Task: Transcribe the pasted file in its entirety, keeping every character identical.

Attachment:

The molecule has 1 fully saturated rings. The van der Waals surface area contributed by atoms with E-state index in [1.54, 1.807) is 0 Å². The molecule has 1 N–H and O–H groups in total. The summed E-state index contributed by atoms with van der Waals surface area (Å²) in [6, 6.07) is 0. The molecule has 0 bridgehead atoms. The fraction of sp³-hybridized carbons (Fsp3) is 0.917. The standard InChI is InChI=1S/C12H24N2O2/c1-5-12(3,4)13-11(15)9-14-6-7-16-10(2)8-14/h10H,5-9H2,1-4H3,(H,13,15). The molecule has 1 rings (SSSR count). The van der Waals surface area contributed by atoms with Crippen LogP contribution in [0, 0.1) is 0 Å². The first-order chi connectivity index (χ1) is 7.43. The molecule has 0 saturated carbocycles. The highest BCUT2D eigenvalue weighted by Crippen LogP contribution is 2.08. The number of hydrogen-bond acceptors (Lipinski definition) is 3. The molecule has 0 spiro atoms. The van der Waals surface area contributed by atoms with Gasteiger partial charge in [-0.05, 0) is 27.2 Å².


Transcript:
The molecule has 1 fully saturated rings. The van der Waals surface area contributed by atoms with E-state index in [1.54, 1.807) is 0 Å². The molecule has 1 N–H and O–H groups in total. The summed E-state index contributed by atoms with van der Waals surface area (Å²) in [6, 6.07) is 0. The molecule has 0 bridgehead atoms. The fraction of sp³-hybridized carbons (Fsp3) is 0.917. The standard InChI is InChI=1S/C12H24N2O2/c1-5-12(3,4)13-11(15)9-14-6-7-16-10(2)8-14/h10H,5-9H2,1-4H3,(H,13,15). The molecule has 1 rings (SSSR count). The van der Waals surface area contributed by atoms with Crippen LogP contribution in [0, 0.1) is 0 Å². The first-order chi connectivity index (χ1) is 7.43. The molecule has 0 saturated carbocycles. The highest BCUT2D eigenvalue weighted by Crippen LogP contribution is 2.08. The number of hydrogen-bond acceptors (Lipinski definition) is 3. The molecule has 0 spiro atoms. The van der Waals surface area contributed by atoms with Gasteiger partial charge in [-0.05, 0) is 27.2 Å².